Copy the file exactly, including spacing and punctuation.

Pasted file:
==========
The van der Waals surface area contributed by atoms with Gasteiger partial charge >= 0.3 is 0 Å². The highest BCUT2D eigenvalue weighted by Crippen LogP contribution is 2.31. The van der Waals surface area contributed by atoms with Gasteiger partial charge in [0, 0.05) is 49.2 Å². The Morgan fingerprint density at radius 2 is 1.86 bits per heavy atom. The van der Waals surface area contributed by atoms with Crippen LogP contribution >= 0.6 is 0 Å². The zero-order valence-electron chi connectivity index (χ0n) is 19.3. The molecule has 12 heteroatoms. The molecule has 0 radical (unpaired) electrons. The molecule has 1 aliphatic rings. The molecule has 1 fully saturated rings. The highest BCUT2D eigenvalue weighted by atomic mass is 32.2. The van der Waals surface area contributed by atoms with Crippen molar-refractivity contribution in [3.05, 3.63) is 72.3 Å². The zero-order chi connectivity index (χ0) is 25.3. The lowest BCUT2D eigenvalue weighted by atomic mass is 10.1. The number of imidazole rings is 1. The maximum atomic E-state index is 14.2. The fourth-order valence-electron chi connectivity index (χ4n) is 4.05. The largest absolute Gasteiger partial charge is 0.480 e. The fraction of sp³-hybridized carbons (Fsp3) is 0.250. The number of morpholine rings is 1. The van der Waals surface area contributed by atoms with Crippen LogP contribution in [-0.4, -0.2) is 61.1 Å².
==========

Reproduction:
The van der Waals surface area contributed by atoms with Gasteiger partial charge >= 0.3 is 0 Å². The highest BCUT2D eigenvalue weighted by Crippen LogP contribution is 2.31. The van der Waals surface area contributed by atoms with Gasteiger partial charge in [0, 0.05) is 49.2 Å². The Morgan fingerprint density at radius 2 is 1.86 bits per heavy atom. The van der Waals surface area contributed by atoms with Crippen LogP contribution >= 0.6 is 0 Å². The zero-order valence-electron chi connectivity index (χ0n) is 19.3. The molecule has 12 heteroatoms. The molecule has 0 radical (unpaired) electrons. The molecule has 1 aliphatic rings. The molecule has 1 fully saturated rings. The highest BCUT2D eigenvalue weighted by atomic mass is 32.2. The van der Waals surface area contributed by atoms with Crippen molar-refractivity contribution in [3.05, 3.63) is 72.3 Å². The zero-order chi connectivity index (χ0) is 25.3. The lowest BCUT2D eigenvalue weighted by atomic mass is 10.1. The number of imidazole rings is 1. The maximum atomic E-state index is 14.2. The fourth-order valence-electron chi connectivity index (χ4n) is 4.05. The largest absolute Gasteiger partial charge is 0.480 e. The fraction of sp³-hybridized carbons (Fsp3) is 0.250. The number of morpholine rings is 1. The van der Waals surface area contributed by atoms with Crippen LogP contribution in [-0.4, -0.2) is 61.1 Å².